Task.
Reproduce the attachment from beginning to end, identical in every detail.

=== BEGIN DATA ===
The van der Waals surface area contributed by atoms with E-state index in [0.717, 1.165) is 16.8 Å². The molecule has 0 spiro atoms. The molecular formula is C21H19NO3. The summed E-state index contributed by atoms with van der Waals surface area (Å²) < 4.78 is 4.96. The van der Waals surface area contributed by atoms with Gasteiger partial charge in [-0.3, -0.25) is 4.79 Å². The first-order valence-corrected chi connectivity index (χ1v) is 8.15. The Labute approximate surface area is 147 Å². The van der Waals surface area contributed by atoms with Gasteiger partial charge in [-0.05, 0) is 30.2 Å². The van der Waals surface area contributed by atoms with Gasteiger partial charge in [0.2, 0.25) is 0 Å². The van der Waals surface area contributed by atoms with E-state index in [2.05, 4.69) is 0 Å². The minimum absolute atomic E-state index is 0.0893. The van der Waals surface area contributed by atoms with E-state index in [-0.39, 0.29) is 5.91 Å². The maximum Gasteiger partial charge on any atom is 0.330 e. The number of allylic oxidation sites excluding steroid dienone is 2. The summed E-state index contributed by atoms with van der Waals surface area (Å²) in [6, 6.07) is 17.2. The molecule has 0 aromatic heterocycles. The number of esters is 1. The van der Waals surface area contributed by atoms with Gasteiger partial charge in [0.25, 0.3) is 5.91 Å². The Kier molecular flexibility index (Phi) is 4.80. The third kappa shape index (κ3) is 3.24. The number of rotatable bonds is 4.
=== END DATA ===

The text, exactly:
The van der Waals surface area contributed by atoms with E-state index in [0.717, 1.165) is 16.8 Å². The molecule has 0 spiro atoms. The molecular formula is C21H19NO3. The summed E-state index contributed by atoms with van der Waals surface area (Å²) < 4.78 is 4.96. The van der Waals surface area contributed by atoms with Gasteiger partial charge in [-0.3, -0.25) is 4.79 Å². The first-order valence-corrected chi connectivity index (χ1v) is 8.15. The Labute approximate surface area is 147 Å². The van der Waals surface area contributed by atoms with Gasteiger partial charge in [-0.05, 0) is 30.2 Å². The van der Waals surface area contributed by atoms with Gasteiger partial charge in [0.2, 0.25) is 0 Å². The van der Waals surface area contributed by atoms with E-state index in [2.05, 4.69) is 0 Å². The minimum absolute atomic E-state index is 0.0893. The van der Waals surface area contributed by atoms with E-state index in [-0.39, 0.29) is 5.91 Å². The maximum Gasteiger partial charge on any atom is 0.330 e. The number of allylic oxidation sites excluding steroid dienone is 2. The summed E-state index contributed by atoms with van der Waals surface area (Å²) in [6, 6.07) is 17.2. The molecule has 0 aromatic heterocycles. The number of esters is 1. The van der Waals surface area contributed by atoms with Gasteiger partial charge in [0.25, 0.3) is 5.91 Å². The Kier molecular flexibility index (Phi) is 4.80. The third kappa shape index (κ3) is 3.24. The number of rotatable bonds is 4.